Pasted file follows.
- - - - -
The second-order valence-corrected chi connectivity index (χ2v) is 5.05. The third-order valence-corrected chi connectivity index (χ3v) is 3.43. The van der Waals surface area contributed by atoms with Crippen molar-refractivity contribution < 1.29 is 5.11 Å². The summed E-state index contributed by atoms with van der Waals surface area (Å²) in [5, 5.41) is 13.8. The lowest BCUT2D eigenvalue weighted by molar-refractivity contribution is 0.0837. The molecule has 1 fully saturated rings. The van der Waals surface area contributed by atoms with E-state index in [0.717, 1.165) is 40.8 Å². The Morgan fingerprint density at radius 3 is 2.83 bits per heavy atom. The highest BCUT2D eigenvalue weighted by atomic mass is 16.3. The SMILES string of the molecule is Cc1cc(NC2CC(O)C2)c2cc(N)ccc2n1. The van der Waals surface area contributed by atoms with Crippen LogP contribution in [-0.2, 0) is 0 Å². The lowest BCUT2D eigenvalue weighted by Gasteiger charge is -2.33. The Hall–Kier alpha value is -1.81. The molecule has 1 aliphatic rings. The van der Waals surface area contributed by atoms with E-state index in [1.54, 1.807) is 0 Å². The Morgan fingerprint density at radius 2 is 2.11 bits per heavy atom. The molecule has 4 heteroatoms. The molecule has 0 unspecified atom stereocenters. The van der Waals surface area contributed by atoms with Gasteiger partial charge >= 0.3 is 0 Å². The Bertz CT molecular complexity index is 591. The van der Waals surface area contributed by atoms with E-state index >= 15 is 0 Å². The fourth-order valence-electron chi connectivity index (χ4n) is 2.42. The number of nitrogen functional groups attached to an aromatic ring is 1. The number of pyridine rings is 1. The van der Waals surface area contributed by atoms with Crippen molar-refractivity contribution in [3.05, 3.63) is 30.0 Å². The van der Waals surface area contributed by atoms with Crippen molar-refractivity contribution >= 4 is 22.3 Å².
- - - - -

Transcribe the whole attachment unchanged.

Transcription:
The second-order valence-corrected chi connectivity index (χ2v) is 5.05. The third-order valence-corrected chi connectivity index (χ3v) is 3.43. The van der Waals surface area contributed by atoms with Crippen molar-refractivity contribution < 1.29 is 5.11 Å². The summed E-state index contributed by atoms with van der Waals surface area (Å²) in [5, 5.41) is 13.8. The lowest BCUT2D eigenvalue weighted by molar-refractivity contribution is 0.0837. The molecule has 1 fully saturated rings. The van der Waals surface area contributed by atoms with E-state index in [0.717, 1.165) is 40.8 Å². The Morgan fingerprint density at radius 3 is 2.83 bits per heavy atom. The highest BCUT2D eigenvalue weighted by atomic mass is 16.3. The SMILES string of the molecule is Cc1cc(NC2CC(O)C2)c2cc(N)ccc2n1. The van der Waals surface area contributed by atoms with Crippen LogP contribution in [-0.2, 0) is 0 Å². The lowest BCUT2D eigenvalue weighted by Gasteiger charge is -2.33. The Hall–Kier alpha value is -1.81. The molecule has 1 aliphatic rings. The van der Waals surface area contributed by atoms with E-state index in [1.54, 1.807) is 0 Å². The Morgan fingerprint density at radius 2 is 2.11 bits per heavy atom. The molecule has 4 heteroatoms. The molecule has 0 unspecified atom stereocenters. The van der Waals surface area contributed by atoms with Gasteiger partial charge >= 0.3 is 0 Å². The Bertz CT molecular complexity index is 591. The van der Waals surface area contributed by atoms with E-state index >= 15 is 0 Å². The fourth-order valence-electron chi connectivity index (χ4n) is 2.42. The number of nitrogen functional groups attached to an aromatic ring is 1. The number of pyridine rings is 1. The van der Waals surface area contributed by atoms with Crippen molar-refractivity contribution in [3.05, 3.63) is 30.0 Å². The van der Waals surface area contributed by atoms with Crippen molar-refractivity contribution >= 4 is 22.3 Å².